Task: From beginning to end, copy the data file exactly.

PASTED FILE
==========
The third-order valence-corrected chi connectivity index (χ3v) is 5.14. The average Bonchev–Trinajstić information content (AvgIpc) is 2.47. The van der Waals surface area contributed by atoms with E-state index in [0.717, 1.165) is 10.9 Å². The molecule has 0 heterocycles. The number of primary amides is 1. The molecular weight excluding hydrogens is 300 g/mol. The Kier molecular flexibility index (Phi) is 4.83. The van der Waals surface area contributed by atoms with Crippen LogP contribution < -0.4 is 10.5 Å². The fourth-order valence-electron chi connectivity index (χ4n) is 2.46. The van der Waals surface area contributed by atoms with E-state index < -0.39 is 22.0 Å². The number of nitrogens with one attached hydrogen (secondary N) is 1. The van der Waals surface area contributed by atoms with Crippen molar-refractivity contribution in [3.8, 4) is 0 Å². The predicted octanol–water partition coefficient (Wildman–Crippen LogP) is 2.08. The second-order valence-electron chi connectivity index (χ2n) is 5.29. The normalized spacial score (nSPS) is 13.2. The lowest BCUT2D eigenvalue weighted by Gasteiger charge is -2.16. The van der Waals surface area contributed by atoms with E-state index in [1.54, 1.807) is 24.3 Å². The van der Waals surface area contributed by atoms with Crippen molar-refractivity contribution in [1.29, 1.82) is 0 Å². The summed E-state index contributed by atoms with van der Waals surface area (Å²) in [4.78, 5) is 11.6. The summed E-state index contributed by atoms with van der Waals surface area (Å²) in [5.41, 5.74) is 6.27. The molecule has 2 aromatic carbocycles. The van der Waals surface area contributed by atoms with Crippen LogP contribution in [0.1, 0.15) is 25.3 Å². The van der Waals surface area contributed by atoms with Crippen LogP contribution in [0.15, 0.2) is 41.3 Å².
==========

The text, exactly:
The third-order valence-corrected chi connectivity index (χ3v) is 5.14. The average Bonchev–Trinajstić information content (AvgIpc) is 2.47. The van der Waals surface area contributed by atoms with E-state index in [0.717, 1.165) is 10.9 Å². The molecule has 0 heterocycles. The number of primary amides is 1. The molecular weight excluding hydrogens is 300 g/mol. The Kier molecular flexibility index (Phi) is 4.83. The van der Waals surface area contributed by atoms with Crippen LogP contribution < -0.4 is 10.5 Å². The fourth-order valence-electron chi connectivity index (χ4n) is 2.46. The van der Waals surface area contributed by atoms with E-state index < -0.39 is 22.0 Å². The number of nitrogens with one attached hydrogen (secondary N) is 1. The van der Waals surface area contributed by atoms with Crippen molar-refractivity contribution in [3.8, 4) is 0 Å². The predicted octanol–water partition coefficient (Wildman–Crippen LogP) is 2.08. The second-order valence-electron chi connectivity index (χ2n) is 5.29. The normalized spacial score (nSPS) is 13.2. The lowest BCUT2D eigenvalue weighted by Gasteiger charge is -2.16. The van der Waals surface area contributed by atoms with E-state index in [1.54, 1.807) is 24.3 Å². The van der Waals surface area contributed by atoms with Crippen molar-refractivity contribution in [1.29, 1.82) is 0 Å². The summed E-state index contributed by atoms with van der Waals surface area (Å²) in [4.78, 5) is 11.6. The summed E-state index contributed by atoms with van der Waals surface area (Å²) in [5.41, 5.74) is 6.27. The molecule has 2 aromatic carbocycles. The van der Waals surface area contributed by atoms with Crippen LogP contribution in [0.1, 0.15) is 25.3 Å². The van der Waals surface area contributed by atoms with Crippen LogP contribution in [0.15, 0.2) is 41.3 Å².